The sound of trucks dumping concrete mix at another construction site is music to an economist’s ears. When the housing market of a country hums, it tends to have an equally salutary effect on the rest of the economy. A healthy housing market means raw construction materials are in demand, along with the vast labor force needed to sustain it, along with domestic goods to fill all the new houses being built.
Except for South Australia, the Australian housing market is experiencing an economic boom that is raining prosperity on many sectors. A housing market that is too robust, though, may also be a sign of a coming market crash. The United States—along with much of the rest of the world—learned this the hard way when its own housing market came tumbling down in 2008. All of which begs the question, is Australia headed in the same direction?
Individuals in the housing development sector believe that it is not. John Mulcahy, chairman of Mirvac Group, one of Australia’s largest developers, is one of these individuals.
Quoted in The Australian, Mulcahy acknowledged the lofty house prices in Australia—sometimes a sign of an economic bubble—but insisted that the country is safe because we don’t lend the way Americans do.
“Our mortgage market is different to the American mortgage market, so we have never had the bubble they have,” he told the Australian.
A debate over the possibility of a housing market crash has recently reignited because recent figures show two years of double-digit price growth in Sydney. Adding fuel to the fire, the Reserve Bank is expected to further cut the official cash rate.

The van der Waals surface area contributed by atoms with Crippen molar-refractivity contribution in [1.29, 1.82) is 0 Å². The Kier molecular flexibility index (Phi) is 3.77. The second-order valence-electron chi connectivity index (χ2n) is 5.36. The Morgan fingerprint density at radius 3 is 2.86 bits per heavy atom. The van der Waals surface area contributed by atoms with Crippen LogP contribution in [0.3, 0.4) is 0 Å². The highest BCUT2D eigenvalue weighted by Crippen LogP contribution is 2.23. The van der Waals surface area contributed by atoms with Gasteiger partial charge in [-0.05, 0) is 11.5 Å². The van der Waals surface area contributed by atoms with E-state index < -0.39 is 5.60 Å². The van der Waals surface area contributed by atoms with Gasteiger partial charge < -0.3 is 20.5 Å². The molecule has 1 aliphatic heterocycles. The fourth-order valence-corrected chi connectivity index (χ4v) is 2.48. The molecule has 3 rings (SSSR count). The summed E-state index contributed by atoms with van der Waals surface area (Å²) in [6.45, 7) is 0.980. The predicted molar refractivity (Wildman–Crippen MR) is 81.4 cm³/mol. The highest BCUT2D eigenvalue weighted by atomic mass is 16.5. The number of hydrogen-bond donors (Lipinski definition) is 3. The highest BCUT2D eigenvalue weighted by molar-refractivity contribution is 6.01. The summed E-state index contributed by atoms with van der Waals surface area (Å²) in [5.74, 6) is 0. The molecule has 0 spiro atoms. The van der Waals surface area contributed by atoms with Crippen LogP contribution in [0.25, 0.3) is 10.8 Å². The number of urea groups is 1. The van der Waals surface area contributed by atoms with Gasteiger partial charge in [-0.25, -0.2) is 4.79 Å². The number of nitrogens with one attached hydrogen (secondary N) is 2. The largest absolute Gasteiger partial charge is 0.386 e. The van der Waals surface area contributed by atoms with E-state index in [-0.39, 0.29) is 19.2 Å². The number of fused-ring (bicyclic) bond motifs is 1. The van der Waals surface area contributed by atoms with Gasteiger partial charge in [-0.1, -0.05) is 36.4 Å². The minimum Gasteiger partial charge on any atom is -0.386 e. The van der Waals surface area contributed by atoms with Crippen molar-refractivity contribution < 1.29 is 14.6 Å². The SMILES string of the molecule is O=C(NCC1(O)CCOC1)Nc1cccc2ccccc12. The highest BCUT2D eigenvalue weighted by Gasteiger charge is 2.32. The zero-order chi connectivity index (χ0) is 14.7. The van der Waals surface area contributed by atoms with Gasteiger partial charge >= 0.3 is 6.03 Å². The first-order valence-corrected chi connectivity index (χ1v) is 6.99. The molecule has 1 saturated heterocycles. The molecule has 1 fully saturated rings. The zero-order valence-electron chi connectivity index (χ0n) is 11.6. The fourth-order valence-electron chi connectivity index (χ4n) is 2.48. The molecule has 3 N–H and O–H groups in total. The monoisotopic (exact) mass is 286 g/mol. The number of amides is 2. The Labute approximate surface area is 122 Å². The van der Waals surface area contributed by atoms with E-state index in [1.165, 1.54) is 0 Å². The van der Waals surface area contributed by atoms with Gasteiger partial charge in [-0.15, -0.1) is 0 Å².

Amid these developments, Mulcahy still insists that the market is safe. “Prices are high at the moment, but do I think it will crash? I don’t have the sense that it will. Do I think that prices will continue to grow? I’m not sure,” he said, according to the Business Spectator.
Other voices in Australia—not tied to the housing industry—have acutely different views on the situation. Australian Financial Review, for example, say it directly in their article, “Housing Boom is Out of Control.”
While Mulcahy’s observation that Australia’s lending structure is different from America’s, and therefore, a crash is not likely, AFR points out housing economy characteristic that makes the nation vulnerable.
“In contrast to America and Britain where fixed-rate mortgages are much more popular, the vast bulk of local borrowers have their loan costs determined by the overnight cash rate. This makes their investment decisions extremely sensitive to monetary policy movements,” says AFR.
Furthermore, AFR argues, some of the government officials’ pronouncements on the situation simply don’t hold any water. Recently, for example, Treasury Secretary John Fraser stated that Sydney’s soaring house prices are a “global phenomenon.”
“They are exclusively an artifact of the [Reserve Bank of Australia’s] decision to slash borrowing rates to the lowest levels in history,” writes AFR.
It looks like Australians must reach their own conclusions weighing the voices of three establishments: the private sector, the government and the press. While the sound of a construction project—large trucks moving around, workers’ work boots, Caterpillars moving around dirt—may be pleasing to some, listening more carefully may yield different opinions.
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